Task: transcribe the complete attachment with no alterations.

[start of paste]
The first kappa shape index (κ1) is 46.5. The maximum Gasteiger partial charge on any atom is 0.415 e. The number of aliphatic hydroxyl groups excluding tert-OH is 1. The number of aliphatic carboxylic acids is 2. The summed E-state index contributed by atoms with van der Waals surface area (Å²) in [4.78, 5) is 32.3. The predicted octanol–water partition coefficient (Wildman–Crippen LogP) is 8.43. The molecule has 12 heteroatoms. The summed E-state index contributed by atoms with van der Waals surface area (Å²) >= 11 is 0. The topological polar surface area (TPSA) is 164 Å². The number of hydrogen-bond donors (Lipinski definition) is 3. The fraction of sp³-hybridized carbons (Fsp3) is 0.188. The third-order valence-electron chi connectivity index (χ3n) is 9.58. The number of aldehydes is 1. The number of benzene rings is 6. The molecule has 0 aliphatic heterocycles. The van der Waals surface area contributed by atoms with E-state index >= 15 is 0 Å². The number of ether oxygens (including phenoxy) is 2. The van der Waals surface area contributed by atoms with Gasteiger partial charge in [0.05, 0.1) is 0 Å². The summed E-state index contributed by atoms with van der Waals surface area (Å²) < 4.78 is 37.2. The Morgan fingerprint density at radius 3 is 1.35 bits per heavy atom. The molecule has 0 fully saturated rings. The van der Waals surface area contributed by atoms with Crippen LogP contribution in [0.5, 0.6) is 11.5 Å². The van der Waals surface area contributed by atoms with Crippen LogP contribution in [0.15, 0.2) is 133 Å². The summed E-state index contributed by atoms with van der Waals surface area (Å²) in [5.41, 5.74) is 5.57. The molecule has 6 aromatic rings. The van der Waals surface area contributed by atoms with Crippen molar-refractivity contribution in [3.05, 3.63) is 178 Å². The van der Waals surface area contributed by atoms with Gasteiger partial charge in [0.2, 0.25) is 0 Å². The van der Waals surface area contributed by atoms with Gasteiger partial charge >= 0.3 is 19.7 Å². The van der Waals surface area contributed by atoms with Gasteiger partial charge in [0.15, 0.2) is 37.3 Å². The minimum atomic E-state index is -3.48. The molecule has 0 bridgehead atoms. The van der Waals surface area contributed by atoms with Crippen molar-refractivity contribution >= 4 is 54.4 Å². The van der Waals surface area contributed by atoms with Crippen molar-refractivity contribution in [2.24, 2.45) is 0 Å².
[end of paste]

The first kappa shape index (κ1) is 46.5. The maximum Gasteiger partial charge on any atom is 0.415 e. The number of aliphatic hydroxyl groups excluding tert-OH is 1. The number of aliphatic carboxylic acids is 2. The summed E-state index contributed by atoms with van der Waals surface area (Å²) in [4.78, 5) is 32.3. The predicted octanol–water partition coefficient (Wildman–Crippen LogP) is 8.43. The molecule has 12 heteroatoms. The summed E-state index contributed by atoms with van der Waals surface area (Å²) >= 11 is 0. The topological polar surface area (TPSA) is 164 Å². The number of hydrogen-bond donors (Lipinski definition) is 3. The fraction of sp³-hybridized carbons (Fsp3) is 0.188. The third-order valence-electron chi connectivity index (χ3n) is 9.58. The number of aldehydes is 1. The number of benzene rings is 6. The molecule has 0 aliphatic heterocycles. The van der Waals surface area contributed by atoms with E-state index >= 15 is 0 Å². The number of ether oxygens (including phenoxy) is 2. The van der Waals surface area contributed by atoms with Gasteiger partial charge in [0.05, 0.1) is 0 Å². The summed E-state index contributed by atoms with van der Waals surface area (Å²) < 4.78 is 37.2. The Morgan fingerprint density at radius 3 is 1.35 bits per heavy atom. The molecule has 0 fully saturated rings. The van der Waals surface area contributed by atoms with Crippen LogP contribution in [0.5, 0.6) is 11.5 Å². The van der Waals surface area contributed by atoms with Crippen LogP contribution in [0.15, 0.2) is 133 Å². The summed E-state index contributed by atoms with van der Waals surface area (Å²) in [5.41, 5.74) is 5.57. The molecule has 6 aromatic rings. The van der Waals surface area contributed by atoms with Crippen molar-refractivity contribution in [3.05, 3.63) is 178 Å². The van der Waals surface area contributed by atoms with Gasteiger partial charge in [0.2, 0.25) is 0 Å². The van der Waals surface area contributed by atoms with Gasteiger partial charge >= 0.3 is 19.7 Å². The van der Waals surface area contributed by atoms with Gasteiger partial charge in [0.15, 0.2) is 37.3 Å². The minimum atomic E-state index is -3.48. The molecule has 0 bridgehead atoms. The van der Waals surface area contributed by atoms with Crippen molar-refractivity contribution >= 4 is 54.4 Å². The van der Waals surface area contributed by atoms with Crippen molar-refractivity contribution in [2.24, 2.45) is 0 Å².